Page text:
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most recent 23 JUN 23 SHOW ALL
 
Initial post 29 SEP 11 by Jay-Jay
On the website of Kordes the following (translated) info:

Züchter: W. Kordes' Söhne 2007
Öfterblühende Sorte
Farbe: zart rosa
Wuchsform: aufrecht buschig wachsend
Höhe: ca. 80 cm, Breite: ca. 50 cm
Die Angaben für Höhe und Breite können je nach Standort oder Region etwas variieren. Die Breite kann gleichzeitig als Pflanzabstand übernommen werden.
Bemerkung: Die Duftpreise, die diese Sorte in verschiedenen internationalen Rosenwettbewerben erhalten hat , sprechen eine deutliche Sprache: Ihre großen, gefüllten Blüten duften intensiv nach Zitrus-Früchten. Dabei verzweigt sich die Pflanze außergewöhnlich gut und ihr Laub ist sehr widerstandsfähig gegenüber Sternrußtau.
Blütenfüllung: stark gefüllt
Blütendurchmesser: 10 cm
Blattgesundheit: Sternrußtau: leichte Anfälligkeit, Regeneration aus eigener Kraft , Mehltau: höhere Anfälligkeit, Pflanzenstärkungsmittel erforderlich
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Repeat flowering
Colour: soft pink
Habit: Upright shrubby form.
Height ± 80 cm, Width ± 50 cm.
Height and width vary by location or region. Width =planting distance
The plant forms a lot of branches, leaves have a very good resistance towards Blackspot
Very double flowerform
Flower Ø 10 cm
A little susceptible for Blackspot, selfregeneration of it.
High susceptability for Mildew. Needs health improving substances. (like leaf fertilizers as seaweadextract or algae-extract*)
* note by Jay-Jay.

...........................................................................................................................................................
They also wrote:
Diese intensiv duftende Rose gehört zu der Auswahl des Kordes-Duftgarten, alles Sorten, an deren himmlischen Aromen Sie sich den ganzen Sommer lang erfreuen können. Füllen Sie Ihren Duftgarten mit einer Vielfalt von Rosen für die Sinne.

Duftpreis und Publikumspreis Nantes 2010, Duftpreis Baden-Baden 08, Duftpreis Belfast 09, Goldmedaille La Tacita 2010, Silbermedaille 08 Baden-Baden, Silbermedaille 09 Echigo
Rosen-Kollektion: Diese Sorte ist Teil der brandneuen Eleganza-Kollektion, ein Sortiment junger, blattgesunder Edelrosen-Züchtungen, die mit ihrer anmutigen Schönheit jeden Garten veredeln. Lassen Sie sich von der Eleganz dieser Neuzüchtungen verzaubern.
Hinweis: Der begehrte Sonderpreis für die am stärksten duftende Rose ging 2008 an die Kordes-Züchtung ‘Beverly®’. Den intensiven Duft der Kordes-Rose analysierte der bekannte Parfumeur und Rosenkenner Phillipe Sauvegrain folgendermaßen: „Ein blumiger Duft wie aus Tausend und einer Nacht untermalt von einem Hauch Litschi und einer süßen Fußnote, die an reife Pflaumen und Mirabellen erinnert“.

(etwas für Jedmar to translate)
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Reply #1 of 13 posted 29 SEP 11 by jedmar
I am afraid we do not have the detail to express properly:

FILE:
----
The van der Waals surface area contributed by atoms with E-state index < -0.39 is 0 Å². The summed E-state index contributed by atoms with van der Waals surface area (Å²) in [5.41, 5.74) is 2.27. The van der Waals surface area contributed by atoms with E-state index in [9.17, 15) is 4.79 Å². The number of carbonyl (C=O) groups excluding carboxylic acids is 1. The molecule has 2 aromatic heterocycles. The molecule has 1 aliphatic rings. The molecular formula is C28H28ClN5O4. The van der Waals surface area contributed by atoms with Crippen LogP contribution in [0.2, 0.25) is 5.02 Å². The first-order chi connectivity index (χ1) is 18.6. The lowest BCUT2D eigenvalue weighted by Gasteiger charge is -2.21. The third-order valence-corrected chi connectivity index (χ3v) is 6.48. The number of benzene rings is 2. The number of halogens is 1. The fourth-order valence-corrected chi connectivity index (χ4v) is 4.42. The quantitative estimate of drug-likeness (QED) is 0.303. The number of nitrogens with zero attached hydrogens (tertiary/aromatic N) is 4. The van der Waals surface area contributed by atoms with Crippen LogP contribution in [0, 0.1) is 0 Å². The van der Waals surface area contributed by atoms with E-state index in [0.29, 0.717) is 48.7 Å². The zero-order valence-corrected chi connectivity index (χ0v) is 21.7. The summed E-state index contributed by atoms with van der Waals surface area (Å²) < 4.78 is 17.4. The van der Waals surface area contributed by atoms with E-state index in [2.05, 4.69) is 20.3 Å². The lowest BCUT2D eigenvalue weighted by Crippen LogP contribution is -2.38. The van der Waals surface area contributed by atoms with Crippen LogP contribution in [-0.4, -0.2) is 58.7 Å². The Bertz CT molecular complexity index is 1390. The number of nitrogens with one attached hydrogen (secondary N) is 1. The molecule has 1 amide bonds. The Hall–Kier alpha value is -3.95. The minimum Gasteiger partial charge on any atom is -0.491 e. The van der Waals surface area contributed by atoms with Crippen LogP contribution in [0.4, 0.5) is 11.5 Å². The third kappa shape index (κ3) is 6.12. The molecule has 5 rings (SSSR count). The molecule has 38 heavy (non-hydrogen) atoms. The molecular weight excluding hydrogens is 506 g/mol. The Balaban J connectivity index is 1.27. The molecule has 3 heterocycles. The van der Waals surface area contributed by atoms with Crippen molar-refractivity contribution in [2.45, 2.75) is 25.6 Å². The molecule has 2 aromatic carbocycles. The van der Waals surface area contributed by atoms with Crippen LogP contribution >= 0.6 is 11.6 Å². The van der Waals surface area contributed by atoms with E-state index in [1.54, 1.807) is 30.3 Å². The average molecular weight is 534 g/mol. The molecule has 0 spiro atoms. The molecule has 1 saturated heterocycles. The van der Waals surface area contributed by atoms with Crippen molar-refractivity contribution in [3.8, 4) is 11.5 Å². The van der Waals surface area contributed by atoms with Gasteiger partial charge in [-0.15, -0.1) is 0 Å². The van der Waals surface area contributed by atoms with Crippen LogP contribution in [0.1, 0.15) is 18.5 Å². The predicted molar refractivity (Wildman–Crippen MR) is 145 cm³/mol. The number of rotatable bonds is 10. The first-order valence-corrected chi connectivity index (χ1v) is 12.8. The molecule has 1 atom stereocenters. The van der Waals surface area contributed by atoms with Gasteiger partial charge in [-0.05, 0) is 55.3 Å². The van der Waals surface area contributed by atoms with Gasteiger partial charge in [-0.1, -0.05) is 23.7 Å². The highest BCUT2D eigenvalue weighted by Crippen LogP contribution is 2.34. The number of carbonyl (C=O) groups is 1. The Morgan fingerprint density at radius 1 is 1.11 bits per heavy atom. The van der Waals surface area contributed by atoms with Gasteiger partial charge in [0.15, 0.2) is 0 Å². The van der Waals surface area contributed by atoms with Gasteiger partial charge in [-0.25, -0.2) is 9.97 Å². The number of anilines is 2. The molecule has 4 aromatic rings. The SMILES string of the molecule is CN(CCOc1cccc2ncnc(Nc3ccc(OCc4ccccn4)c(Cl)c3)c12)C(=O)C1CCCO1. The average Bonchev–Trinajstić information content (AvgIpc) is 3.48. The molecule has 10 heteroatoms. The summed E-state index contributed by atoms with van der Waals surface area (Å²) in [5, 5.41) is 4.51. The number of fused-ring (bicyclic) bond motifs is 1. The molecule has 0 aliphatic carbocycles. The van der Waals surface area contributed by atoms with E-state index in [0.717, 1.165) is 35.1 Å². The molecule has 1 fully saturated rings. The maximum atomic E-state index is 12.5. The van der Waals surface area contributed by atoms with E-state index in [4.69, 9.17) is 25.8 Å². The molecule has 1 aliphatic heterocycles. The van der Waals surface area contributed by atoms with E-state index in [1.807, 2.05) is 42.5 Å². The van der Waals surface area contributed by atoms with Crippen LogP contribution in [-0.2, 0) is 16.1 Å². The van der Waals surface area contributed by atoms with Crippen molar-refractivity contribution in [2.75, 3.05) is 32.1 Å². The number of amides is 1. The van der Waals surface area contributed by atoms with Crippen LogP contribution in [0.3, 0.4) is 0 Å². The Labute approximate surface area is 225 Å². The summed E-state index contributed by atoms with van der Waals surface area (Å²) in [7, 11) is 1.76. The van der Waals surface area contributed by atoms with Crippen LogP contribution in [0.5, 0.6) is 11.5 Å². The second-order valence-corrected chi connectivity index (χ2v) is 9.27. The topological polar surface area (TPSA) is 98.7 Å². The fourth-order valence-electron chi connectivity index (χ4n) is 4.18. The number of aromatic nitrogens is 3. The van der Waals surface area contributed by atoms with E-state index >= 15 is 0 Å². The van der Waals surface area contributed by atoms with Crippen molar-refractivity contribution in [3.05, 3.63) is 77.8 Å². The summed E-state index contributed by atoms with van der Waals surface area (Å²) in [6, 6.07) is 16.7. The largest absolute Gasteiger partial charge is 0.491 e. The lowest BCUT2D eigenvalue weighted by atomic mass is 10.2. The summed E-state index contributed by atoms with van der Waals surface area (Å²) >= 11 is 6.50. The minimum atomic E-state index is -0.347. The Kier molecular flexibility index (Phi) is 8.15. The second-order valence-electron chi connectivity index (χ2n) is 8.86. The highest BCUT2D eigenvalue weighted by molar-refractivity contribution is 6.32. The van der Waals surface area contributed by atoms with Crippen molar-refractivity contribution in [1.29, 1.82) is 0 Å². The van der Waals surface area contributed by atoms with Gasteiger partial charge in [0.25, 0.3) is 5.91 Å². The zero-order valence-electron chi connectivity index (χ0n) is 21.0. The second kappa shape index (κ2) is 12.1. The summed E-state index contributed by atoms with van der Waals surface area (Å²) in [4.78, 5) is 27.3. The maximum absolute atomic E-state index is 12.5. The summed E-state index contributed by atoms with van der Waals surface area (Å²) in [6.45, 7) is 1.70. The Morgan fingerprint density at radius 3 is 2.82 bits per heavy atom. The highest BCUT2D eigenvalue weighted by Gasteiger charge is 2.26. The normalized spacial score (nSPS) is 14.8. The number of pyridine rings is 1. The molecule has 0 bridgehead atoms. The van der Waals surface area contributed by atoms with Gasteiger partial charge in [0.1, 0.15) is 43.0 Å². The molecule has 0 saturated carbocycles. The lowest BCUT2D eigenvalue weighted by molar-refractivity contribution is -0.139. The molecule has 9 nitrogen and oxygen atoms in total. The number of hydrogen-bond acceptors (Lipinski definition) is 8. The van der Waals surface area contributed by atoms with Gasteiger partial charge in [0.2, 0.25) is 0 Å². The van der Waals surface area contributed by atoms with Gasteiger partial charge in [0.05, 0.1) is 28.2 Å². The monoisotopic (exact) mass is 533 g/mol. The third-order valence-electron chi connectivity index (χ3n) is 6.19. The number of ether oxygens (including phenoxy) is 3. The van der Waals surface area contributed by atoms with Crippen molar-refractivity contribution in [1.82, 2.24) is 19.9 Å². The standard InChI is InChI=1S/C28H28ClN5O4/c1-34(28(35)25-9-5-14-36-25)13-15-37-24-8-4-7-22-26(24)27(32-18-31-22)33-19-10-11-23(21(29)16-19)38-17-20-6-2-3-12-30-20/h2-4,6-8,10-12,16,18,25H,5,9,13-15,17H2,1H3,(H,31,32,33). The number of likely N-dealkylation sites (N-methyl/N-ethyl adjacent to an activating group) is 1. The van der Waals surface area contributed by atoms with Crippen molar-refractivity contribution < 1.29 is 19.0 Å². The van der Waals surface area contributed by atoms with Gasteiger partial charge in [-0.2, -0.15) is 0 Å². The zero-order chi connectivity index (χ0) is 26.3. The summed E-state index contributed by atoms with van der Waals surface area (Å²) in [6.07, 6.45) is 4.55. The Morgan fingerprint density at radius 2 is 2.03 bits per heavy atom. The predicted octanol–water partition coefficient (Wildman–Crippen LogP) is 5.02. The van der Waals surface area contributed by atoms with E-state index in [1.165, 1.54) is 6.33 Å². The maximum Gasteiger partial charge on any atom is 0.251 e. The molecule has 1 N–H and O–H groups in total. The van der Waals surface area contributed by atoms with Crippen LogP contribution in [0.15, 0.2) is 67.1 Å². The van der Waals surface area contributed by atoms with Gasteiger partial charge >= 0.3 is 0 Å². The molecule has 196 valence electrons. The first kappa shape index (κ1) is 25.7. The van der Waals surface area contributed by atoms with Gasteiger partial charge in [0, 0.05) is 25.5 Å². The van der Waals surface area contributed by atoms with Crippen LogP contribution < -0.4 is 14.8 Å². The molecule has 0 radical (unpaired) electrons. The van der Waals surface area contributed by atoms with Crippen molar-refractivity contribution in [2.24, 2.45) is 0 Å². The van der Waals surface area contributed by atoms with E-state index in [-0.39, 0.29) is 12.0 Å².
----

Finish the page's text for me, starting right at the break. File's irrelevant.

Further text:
"A floral fragrance as if from Thousand and One Nights, accompanied by a hint (the german "breath" is more poetic here) of lychee and a sweet basal note which is reminiscent of plums and mirabelles"
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Reply #2 of 13 posted 29 SEP 11 by Jay-Jay
Die Duftbeschreibung stimmt aber wirklich! So riecht diese rose!
Aber tausend und eine Nacht habe ich noch nicht/nie gerochen, aber es gibt einen Eindruck!

The description of ths roses' fragrance I think is correct! The rose smells like this.
1001 night I've never smelled, but it gives a clue/hunch about how it is!
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Reply #3 of 13 posted 7 NOV 14 by Kit
vieleicht:

A floral scent out of 1001 Nights, punctuated by a breath of lychee and a sweet undertone which evokes plums and mirabelles.

The real problem here is that the expression 'mirabelle'*, as well as the fruit itself, are virtual unknowns in the Anglosphere. The breath idiom can be translated literally with no loss of poetry or sense.

(Not that I actually get poetry from the German, to me it sounds like illiterate Yiddish spoken by a syntactically confused person. Makes Dutch(bad enough) seem quite sensible by contrast. The daytsh tell me that Yiddish sounds even worse to them!)

*BTW: It's a sort of yellow plum.
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Reply #4 of 13 posted 7 NOV 14 by Margaret Furness
There are, of course, people who don't find English euphonious.
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Reply #5 of 13 posted 7 NOV 14 by Jay-Jay
Laat de Nederlanders het maar niet horen!
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Reply #6 of 13 posted 7 NOV 14 by Jay-Jay
Mirabellen:
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Reply #7 of 13 posted 7 NOV 14 by Patricia Routley
Oh yum! Looks very similar to our sweet-as-honey Greengage plums - Prunus domestica Italica. The dictionary tells me the Greengage was named after Sir W. Gage (1777-1884 , English botanist, who brought it from France. (Nothing at all to do with the 1999 rose but it makes the morning coffee time here interesting.)
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Reply #8 of 13 posted 8 NOV 14 by Margaret Furness
Lovely photo Jay-Jay!
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Reply #9 of 13 posted 8 NOV 14 by Jay-Jay
The Green Gage plum is a very old variety and called in Europe: "Reine Claude Verte".
They are bigger and when ripe much sweeter (like sugar or honey) than Mirabelles.
For the interested people: https://en.wikipedia.org/wiki/Greengage
It will normally take many years for that plum-tree to become fertile, and even then it will carry just a little amount of fruit.